Ocean State Theatre Company, the not for profit producing entity at the historic Theatre by the Sea, hires brilliant technical staff for this show especially the multitude of Marcia Zammerelli's gorgeous authentic 1960's costumes that are breathtaking and a topnotch set by Bert Scott which includes a jail cell, a dance floor and a giant hairspray can. Russell obtains stunning performances from his cast with high powered energy from start to finish with many show stopping moments along the way. His blocking and choreography is spectacular. Some of his dances include soft shoe, the twist and one of the best dance numbers in the show, the tap dance in "The Big Dollhouse" which opens the second act. The songs include 1960's-style dance music and "downtown" rhythm and blues. Fred taught the cast the multitude of songs in this show, leads the orchestra while playing lead keyboards. He also obtains a fantastic sound from the orchestra as well as excellent harmonies from the cast, too. Leading this cast is Erin McCracken as Tracy Turnblad. She is dynamite in this role and makes this overweight girl into someone the audience can immediately identify with. Erin gains their love and admiration as this underdog character with her spunky and heartfelt portrayal. Erin's powerful voice excels in her many numbers including "Good Morning Baltimore" which opens the show as she is laying on a revolving bed, "Mama, I'm a Big Girl Now" where she begs Edna to audition for the show,(Amber and Penny sing it to their respective mothers, too) "I Can Hear the Bells", a fall in love at first sight love ballad when she first meets Link with the chorus holding bells in their hands doing a dynamic dance and "You Can't Stop the Beat" where Tracy triumphs over all odds. She not only sings excellently but dances up a storm. Erin acts her heart out in this role, showing her prowess as an actress in this part. Local favorite Tom Gleadow stars as Edna Turnblad, Tracy's loving mother. He is a hoot in this role, stealing many scenes with his one liners and double takes. Tom gets to sing and dance in "Welcome to the 60's with three gals, Sydni Beaudoin, Kimberly Lowe and Roslyn Seale as the girl group trio "The Dynamites'', singing and strutting their stuff like the Supremes. Tom also sings "Big Blonde and Beautiful" and "The Big Dollhouse" where all the women in town are in jail and at the end of this number he sings "For Me" like Mama Rose in "Gypsy" while holding the jail doors in his hands. Tom usually plays dramatic and comic roles at the Gamm Theatre in Pawtucket so it is a treat to see him do this drag role to show off his acting prowess. One of the funniest numbers is a vaudeville soft show called "Timeless to Me" which Tom does with Sean McGuirk who plays Wilbur. Their ad libs and patter during this number as well as their singing and dancing stop the show with its brilliance. Sean does a terrific job as the loving and supportive husband and father who wants both of his girls dreams to come true. He puts up the bail for everyone by mortgaging his joke shop and disguises himself as Groucho Marx to fool Velma in one scene.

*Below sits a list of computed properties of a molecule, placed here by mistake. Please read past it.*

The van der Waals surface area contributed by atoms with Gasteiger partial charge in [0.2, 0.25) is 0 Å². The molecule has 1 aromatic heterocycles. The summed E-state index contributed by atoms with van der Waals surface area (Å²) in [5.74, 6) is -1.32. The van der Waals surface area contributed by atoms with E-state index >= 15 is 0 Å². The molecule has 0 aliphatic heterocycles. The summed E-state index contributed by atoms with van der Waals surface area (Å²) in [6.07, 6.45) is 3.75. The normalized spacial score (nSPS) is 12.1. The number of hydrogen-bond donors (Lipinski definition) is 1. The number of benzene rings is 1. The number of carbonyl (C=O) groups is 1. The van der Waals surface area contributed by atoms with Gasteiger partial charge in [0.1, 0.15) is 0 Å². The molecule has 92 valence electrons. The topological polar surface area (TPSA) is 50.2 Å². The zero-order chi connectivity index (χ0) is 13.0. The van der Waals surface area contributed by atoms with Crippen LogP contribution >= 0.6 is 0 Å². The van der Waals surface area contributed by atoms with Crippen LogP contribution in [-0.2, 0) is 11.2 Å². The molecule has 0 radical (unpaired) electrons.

The most fantastic voice in this show belongs to Yvette Monique Clark who plays Motormouth Maybelle. Her powerful voice soars off the charts in her bluesy gospel numbers. Her first song closes Act 1 "Big Blonde and Beautiful" where she encourages Edna to appear on TV and in the second act she has the eleventh hour number "I Know Where I Have Been'' which describes her experiences as a black woman, encouraging Tracy and everyone else not to give up. Yvette stops the show with this song, leaving not a dry eye in the house with its powerful message of acceptance. Jay Leland Krottinger plays Corny Collins, a young Dick Clark type who can also sing and dance. His strong baritone voice leads the chorus in "The Nicest Kids in Town", "The Madison" a sophomore dance where Corny discovers Tracy and "Hairspray" where Tracy wins the contest.Jay who has blond hair and blue eyes does a fantastic job as Corny, showing off his strong dancing skills in this role, too. He also shows that Corny isn't afraid to stand up to his pain in the ass producer. Tall, dark and handsome Zach Trimmer plays Link Larkin, Tracy's dancing dreamboat. Link is an Elvis wannabe who is using the dance show to be discovered. Zach has a terrific tenor voice and is also a dynamite dancer who sings a lovely ballad to Tracy called "It Takes Two" while strutting around like Elvis and the romantic duet with Erin called "Without Love" which Penny and Seaweed also sing. Link finally sees the light and joins Tracy in her quest.